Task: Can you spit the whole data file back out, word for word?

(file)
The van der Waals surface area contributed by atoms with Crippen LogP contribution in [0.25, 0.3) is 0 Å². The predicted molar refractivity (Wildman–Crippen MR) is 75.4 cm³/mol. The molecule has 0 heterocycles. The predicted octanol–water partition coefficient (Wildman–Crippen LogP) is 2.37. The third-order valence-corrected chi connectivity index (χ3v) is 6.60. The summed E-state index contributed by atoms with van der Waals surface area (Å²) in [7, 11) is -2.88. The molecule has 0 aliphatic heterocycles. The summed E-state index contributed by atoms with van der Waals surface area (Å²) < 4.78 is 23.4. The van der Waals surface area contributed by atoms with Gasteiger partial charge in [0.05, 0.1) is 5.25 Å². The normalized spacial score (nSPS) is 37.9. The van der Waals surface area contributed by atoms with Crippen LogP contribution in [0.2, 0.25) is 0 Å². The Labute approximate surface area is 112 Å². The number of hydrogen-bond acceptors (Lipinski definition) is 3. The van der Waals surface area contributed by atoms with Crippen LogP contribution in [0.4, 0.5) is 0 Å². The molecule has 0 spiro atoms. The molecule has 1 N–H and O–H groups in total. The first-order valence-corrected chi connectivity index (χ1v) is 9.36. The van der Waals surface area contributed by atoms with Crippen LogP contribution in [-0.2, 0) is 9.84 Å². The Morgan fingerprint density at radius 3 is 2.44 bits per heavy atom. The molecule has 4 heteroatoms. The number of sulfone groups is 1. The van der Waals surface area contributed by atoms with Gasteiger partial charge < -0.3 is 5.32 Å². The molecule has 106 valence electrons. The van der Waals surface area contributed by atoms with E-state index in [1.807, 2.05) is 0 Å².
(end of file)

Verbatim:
The van der Waals surface area contributed by atoms with Crippen LogP contribution in [0.25, 0.3) is 0 Å². The predicted molar refractivity (Wildman–Crippen MR) is 75.4 cm³/mol. The molecule has 0 heterocycles. The predicted octanol–water partition coefficient (Wildman–Crippen LogP) is 2.37. The third-order valence-corrected chi connectivity index (χ3v) is 6.60. The summed E-state index contributed by atoms with van der Waals surface area (Å²) in [7, 11) is -2.88. The molecule has 0 aliphatic heterocycles. The summed E-state index contributed by atoms with van der Waals surface area (Å²) < 4.78 is 23.4. The van der Waals surface area contributed by atoms with Gasteiger partial charge in [0.05, 0.1) is 5.25 Å². The normalized spacial score (nSPS) is 37.9. The van der Waals surface area contributed by atoms with Crippen LogP contribution in [0.2, 0.25) is 0 Å². The Labute approximate surface area is 112 Å². The number of hydrogen-bond acceptors (Lipinski definition) is 3. The van der Waals surface area contributed by atoms with Crippen LogP contribution in [0.4, 0.5) is 0 Å². The molecule has 0 spiro atoms. The molecule has 1 N–H and O–H groups in total. The first-order valence-corrected chi connectivity index (χ1v) is 9.36. The van der Waals surface area contributed by atoms with Crippen LogP contribution in [-0.2, 0) is 9.84 Å². The Morgan fingerprint density at radius 3 is 2.44 bits per heavy atom. The molecule has 4 heteroatoms. The number of sulfone groups is 1. The van der Waals surface area contributed by atoms with Gasteiger partial charge < -0.3 is 5.32 Å². The molecule has 106 valence electrons. The van der Waals surface area contributed by atoms with E-state index in [1.807, 2.05) is 0 Å².